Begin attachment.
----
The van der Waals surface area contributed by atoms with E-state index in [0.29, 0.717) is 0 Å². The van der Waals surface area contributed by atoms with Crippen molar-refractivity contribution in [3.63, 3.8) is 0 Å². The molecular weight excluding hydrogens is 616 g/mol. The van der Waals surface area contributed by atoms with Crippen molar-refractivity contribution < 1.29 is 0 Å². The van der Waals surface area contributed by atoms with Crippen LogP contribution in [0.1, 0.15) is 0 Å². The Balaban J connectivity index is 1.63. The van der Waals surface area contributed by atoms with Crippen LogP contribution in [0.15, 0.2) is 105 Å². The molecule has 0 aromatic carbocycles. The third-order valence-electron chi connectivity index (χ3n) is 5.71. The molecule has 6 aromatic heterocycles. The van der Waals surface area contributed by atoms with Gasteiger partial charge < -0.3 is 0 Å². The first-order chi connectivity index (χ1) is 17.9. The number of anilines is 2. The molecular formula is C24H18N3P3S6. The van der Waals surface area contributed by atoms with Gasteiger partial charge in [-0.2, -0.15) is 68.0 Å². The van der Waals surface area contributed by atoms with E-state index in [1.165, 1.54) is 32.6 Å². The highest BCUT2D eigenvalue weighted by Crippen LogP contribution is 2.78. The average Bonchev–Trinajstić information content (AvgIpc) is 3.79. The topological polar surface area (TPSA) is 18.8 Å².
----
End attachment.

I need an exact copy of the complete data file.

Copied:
The van der Waals surface area contributed by atoms with E-state index in [0.29, 0.717) is 0 Å². The van der Waals surface area contributed by atoms with Crippen molar-refractivity contribution in [3.63, 3.8) is 0 Å². The molecular weight excluding hydrogens is 616 g/mol. The van der Waals surface area contributed by atoms with Crippen molar-refractivity contribution < 1.29 is 0 Å². The van der Waals surface area contributed by atoms with Crippen LogP contribution in [0.1, 0.15) is 0 Å². The Balaban J connectivity index is 1.63. The van der Waals surface area contributed by atoms with Crippen LogP contribution in [0.15, 0.2) is 105 Å². The molecule has 0 aromatic carbocycles. The third-order valence-electron chi connectivity index (χ3n) is 5.71. The molecule has 6 aromatic heterocycles. The van der Waals surface area contributed by atoms with Gasteiger partial charge < -0.3 is 0 Å². The first-order chi connectivity index (χ1) is 17.9. The number of anilines is 2. The molecular formula is C24H18N3P3S6. The van der Waals surface area contributed by atoms with Gasteiger partial charge in [-0.2, -0.15) is 68.0 Å². The van der Waals surface area contributed by atoms with E-state index in [1.165, 1.54) is 32.6 Å². The highest BCUT2D eigenvalue weighted by Crippen LogP contribution is 2.78. The average Bonchev–Trinajstić information content (AvgIpc) is 3.79. The topological polar surface area (TPSA) is 18.8 Å².